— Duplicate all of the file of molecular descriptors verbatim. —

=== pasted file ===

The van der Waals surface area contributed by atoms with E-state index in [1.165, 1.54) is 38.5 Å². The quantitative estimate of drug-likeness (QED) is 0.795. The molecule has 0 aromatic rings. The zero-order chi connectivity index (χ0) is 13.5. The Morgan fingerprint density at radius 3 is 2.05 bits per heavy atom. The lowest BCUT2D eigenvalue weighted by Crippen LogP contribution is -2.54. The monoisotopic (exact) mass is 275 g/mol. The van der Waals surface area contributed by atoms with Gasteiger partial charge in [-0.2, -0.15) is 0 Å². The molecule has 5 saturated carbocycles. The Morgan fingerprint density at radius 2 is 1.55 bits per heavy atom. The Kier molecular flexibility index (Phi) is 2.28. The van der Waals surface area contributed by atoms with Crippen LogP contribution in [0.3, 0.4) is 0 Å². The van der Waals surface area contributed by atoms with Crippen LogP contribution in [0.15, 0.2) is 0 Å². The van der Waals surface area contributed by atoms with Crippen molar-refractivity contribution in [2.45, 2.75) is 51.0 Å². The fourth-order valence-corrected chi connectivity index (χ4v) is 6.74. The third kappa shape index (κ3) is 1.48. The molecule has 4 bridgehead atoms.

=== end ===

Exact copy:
The van der Waals surface area contributed by atoms with E-state index in [1.165, 1.54) is 38.5 Å². The quantitative estimate of drug-likeness (QED) is 0.795. The molecule has 0 aromatic rings. The zero-order chi connectivity index (χ0) is 13.5. The Morgan fingerprint density at radius 3 is 2.05 bits per heavy atom. The lowest BCUT2D eigenvalue weighted by Crippen LogP contribution is -2.54. The monoisotopic (exact) mass is 275 g/mol. The van der Waals surface area contributed by atoms with Gasteiger partial charge in [-0.2, -0.15) is 0 Å². The molecule has 5 saturated carbocycles. The Morgan fingerprint density at radius 2 is 1.55 bits per heavy atom. The Kier molecular flexibility index (Phi) is 2.28. The van der Waals surface area contributed by atoms with Crippen LogP contribution in [0.3, 0.4) is 0 Å². The van der Waals surface area contributed by atoms with Crippen LogP contribution in [0.15, 0.2) is 0 Å². The van der Waals surface area contributed by atoms with Crippen molar-refractivity contribution in [2.45, 2.75) is 51.0 Å². The fourth-order valence-corrected chi connectivity index (χ4v) is 6.74. The third kappa shape index (κ3) is 1.48. The molecule has 4 bridgehead atoms.